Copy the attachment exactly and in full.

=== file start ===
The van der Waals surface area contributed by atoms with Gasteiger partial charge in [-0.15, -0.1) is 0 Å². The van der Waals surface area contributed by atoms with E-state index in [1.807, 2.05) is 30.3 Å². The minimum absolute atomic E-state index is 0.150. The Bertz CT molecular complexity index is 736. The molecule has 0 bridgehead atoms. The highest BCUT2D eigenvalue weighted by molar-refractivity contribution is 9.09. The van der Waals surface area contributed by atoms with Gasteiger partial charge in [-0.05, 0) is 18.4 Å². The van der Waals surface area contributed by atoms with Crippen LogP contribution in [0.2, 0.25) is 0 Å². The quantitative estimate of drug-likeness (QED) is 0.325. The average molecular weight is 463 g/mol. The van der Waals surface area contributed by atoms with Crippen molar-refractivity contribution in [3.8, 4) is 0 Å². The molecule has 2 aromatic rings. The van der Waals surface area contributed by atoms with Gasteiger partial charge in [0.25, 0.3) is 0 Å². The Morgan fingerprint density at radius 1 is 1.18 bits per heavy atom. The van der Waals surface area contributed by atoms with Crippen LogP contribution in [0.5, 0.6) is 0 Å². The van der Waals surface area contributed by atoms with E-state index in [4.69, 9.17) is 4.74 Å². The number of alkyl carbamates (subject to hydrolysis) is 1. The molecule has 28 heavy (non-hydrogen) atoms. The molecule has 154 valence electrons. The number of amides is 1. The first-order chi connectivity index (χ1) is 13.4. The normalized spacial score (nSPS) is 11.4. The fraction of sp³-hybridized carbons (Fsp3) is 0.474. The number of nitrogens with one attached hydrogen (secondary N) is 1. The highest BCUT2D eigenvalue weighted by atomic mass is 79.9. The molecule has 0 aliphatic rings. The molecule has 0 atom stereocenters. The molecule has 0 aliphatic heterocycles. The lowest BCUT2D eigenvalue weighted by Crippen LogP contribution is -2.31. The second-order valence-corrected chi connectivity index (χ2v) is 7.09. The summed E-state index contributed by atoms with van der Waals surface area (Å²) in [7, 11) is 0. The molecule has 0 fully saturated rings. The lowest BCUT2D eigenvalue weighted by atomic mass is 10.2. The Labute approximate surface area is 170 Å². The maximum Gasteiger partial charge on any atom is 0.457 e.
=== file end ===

The van der Waals surface area contributed by atoms with Gasteiger partial charge in [-0.15, -0.1) is 0 Å². The van der Waals surface area contributed by atoms with E-state index in [1.807, 2.05) is 30.3 Å². The minimum absolute atomic E-state index is 0.150. The Bertz CT molecular complexity index is 736. The molecule has 0 bridgehead atoms. The highest BCUT2D eigenvalue weighted by molar-refractivity contribution is 9.09. The van der Waals surface area contributed by atoms with Gasteiger partial charge in [-0.05, 0) is 18.4 Å². The van der Waals surface area contributed by atoms with Crippen LogP contribution in [0.2, 0.25) is 0 Å². The quantitative estimate of drug-likeness (QED) is 0.325. The average molecular weight is 463 g/mol. The van der Waals surface area contributed by atoms with Crippen molar-refractivity contribution in [3.8, 4) is 0 Å². The molecule has 2 aromatic rings. The van der Waals surface area contributed by atoms with Gasteiger partial charge in [0.25, 0.3) is 0 Å². The Morgan fingerprint density at radius 1 is 1.18 bits per heavy atom. The van der Waals surface area contributed by atoms with Crippen LogP contribution in [0.5, 0.6) is 0 Å². The van der Waals surface area contributed by atoms with E-state index in [4.69, 9.17) is 4.74 Å². The number of alkyl carbamates (subject to hydrolysis) is 1. The molecule has 28 heavy (non-hydrogen) atoms. The molecule has 154 valence electrons. The number of amides is 1. The first-order chi connectivity index (χ1) is 13.4. The normalized spacial score (nSPS) is 11.4. The fraction of sp³-hybridized carbons (Fsp3) is 0.474. The number of nitrogens with one attached hydrogen (secondary N) is 1. The highest BCUT2D eigenvalue weighted by atomic mass is 79.9. The molecule has 0 aliphatic rings. The molecule has 0 atom stereocenters. The molecule has 0 aliphatic heterocycles. The lowest BCUT2D eigenvalue weighted by Crippen LogP contribution is -2.31. The second-order valence-corrected chi connectivity index (χ2v) is 7.09. The summed E-state index contributed by atoms with van der Waals surface area (Å²) in [7, 11) is 0. The molecule has 0 fully saturated rings. The lowest BCUT2D eigenvalue weighted by atomic mass is 10.2. The Labute approximate surface area is 170 Å². The maximum Gasteiger partial charge on any atom is 0.457 e.